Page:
Monday, October 31, 2011

How can you be better than the best?

The answer is rather simple. If you want to be better than the best in process safety, then you have to learn from the best - and improve on what you learn. It no secret that I admire The Dow Chemical Company for their safety performance and their attitude toward people. And I believe, that it starts with the people attitude. With some companies it starts already when they talk with potential new employees at the campus recruitment center. During the initial conversation to decide whether to offer a young university graduate a second interview and possibly a visit to their facility some companies include questions aimed at understanding the students attitude towards safety. However, it is important to realize, that one can drive a motorcycle, sky dive and perform other recreational activities without being unsafe. It us the attitude with which you approach such activities, that are important.
During a recent fall holiday to Thy in the northwestern part of Denmark I saw surfers at several places along the coast. However, I noticed, that none of them were surfing alone. They also entered the water in a safe way. They seemed to have an agreed upon path, so incomming and outgoing surfers did not collide. There also seemed to friends or others on the beach. Nonetheless, surfing in conditions you see on the picture here is not for beginners. It is for those who have learned from people that are better than them, and want to become better yet.
In a recent article, which by now have been published in several different electronic media, Michael R. Gambrell gives 5 tips on how to improve your company's safety performance. Most recent I have seen the article "Make Safety Second Nature" on . Here Mr. Gambrell, who is an executive with Dow gives these tips on achieving second to none safety performance:
  1. Make safety the top priority.
  2. Set the tone form the top.
  3. Hold everyone accountable.
  4. Establish bold goals.
  5. Learn and leverage.
I have heard Dupont employees say, that at their company safety is not a priority. It is the basis for being in business. It certainly help if the top guy or gal - the CEO - sets the tone, as the CEO of Dow did with an interview in Harward Business Review in the mid nineties just after the company had published their safety goals for 2005. If this does not happen you may be in for an uphill battle! What happened at Dow in 2005? Some goals were achieved, while others were not. Nonetheless Dow established still bolder goals for 2015. And ever since the first goals set in 1995 annual progress reporting have been published. That is a bold thing. Following the five tips year after year made Dow's safety performance 60% better than the chemical industry average in 2009 - see graph in referenced article.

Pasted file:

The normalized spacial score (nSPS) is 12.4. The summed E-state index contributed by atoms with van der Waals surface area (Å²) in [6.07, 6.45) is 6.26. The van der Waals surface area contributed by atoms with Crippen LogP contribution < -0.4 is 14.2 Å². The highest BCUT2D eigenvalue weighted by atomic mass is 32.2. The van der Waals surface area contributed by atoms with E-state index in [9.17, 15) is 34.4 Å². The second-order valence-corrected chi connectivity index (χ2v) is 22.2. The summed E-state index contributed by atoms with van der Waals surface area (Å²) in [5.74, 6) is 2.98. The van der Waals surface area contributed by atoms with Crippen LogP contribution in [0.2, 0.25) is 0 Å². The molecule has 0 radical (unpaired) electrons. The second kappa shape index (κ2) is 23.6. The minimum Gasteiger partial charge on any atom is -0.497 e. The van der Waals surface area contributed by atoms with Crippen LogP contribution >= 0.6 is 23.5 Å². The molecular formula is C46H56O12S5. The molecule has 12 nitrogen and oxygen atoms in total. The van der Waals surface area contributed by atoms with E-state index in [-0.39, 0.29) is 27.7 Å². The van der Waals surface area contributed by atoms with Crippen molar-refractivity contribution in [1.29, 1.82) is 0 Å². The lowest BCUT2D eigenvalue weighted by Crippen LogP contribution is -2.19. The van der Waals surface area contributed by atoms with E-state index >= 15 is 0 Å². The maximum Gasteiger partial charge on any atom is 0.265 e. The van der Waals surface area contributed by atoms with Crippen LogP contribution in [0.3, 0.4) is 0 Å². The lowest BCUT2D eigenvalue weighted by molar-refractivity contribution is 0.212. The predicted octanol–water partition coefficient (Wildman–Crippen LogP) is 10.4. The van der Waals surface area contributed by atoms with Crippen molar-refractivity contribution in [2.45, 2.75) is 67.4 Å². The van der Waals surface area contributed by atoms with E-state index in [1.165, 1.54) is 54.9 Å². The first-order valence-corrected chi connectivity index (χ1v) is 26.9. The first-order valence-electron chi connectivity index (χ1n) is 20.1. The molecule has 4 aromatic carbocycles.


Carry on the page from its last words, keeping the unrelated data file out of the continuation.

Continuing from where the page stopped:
Then how can you be better than Dow? There is no easy answer. One possibility is to look at your suppliers all the way from were things come out of the ground, and establish relationships with them to build an inherently safer and highly ethical supply chain all the way to the final consumer. Look at areas within social responsibility and customer relations in which others have not yet set goals. And then tell the world how you are working towards your goals, so others can learn too.

Saturday, October 29, 2011

Deaths of innocent children - is that allrigth?

For some time the Chemical Safety Board have investigated deaths near oil and gas exploration and production facilities - especially deaths of innocent children. Two days ago they released a report that found many oil and gas exploration and production facilities to be hazardous to the public and especially to children. The report contained numerous recommendations directed at the US Environmental Protection Agency, the Missisippi State Oil & Gas Board, the Oklahoma Corporation Commission, the Texas Railroad Commission, the American Petroleum Institute and the National Fire Protection Association. I immediately think, that something is severely missing from this list of recipients, but maybe it is just the nature of organisations. Maybe organisations have en tendency to just see those they serve as being other organisations.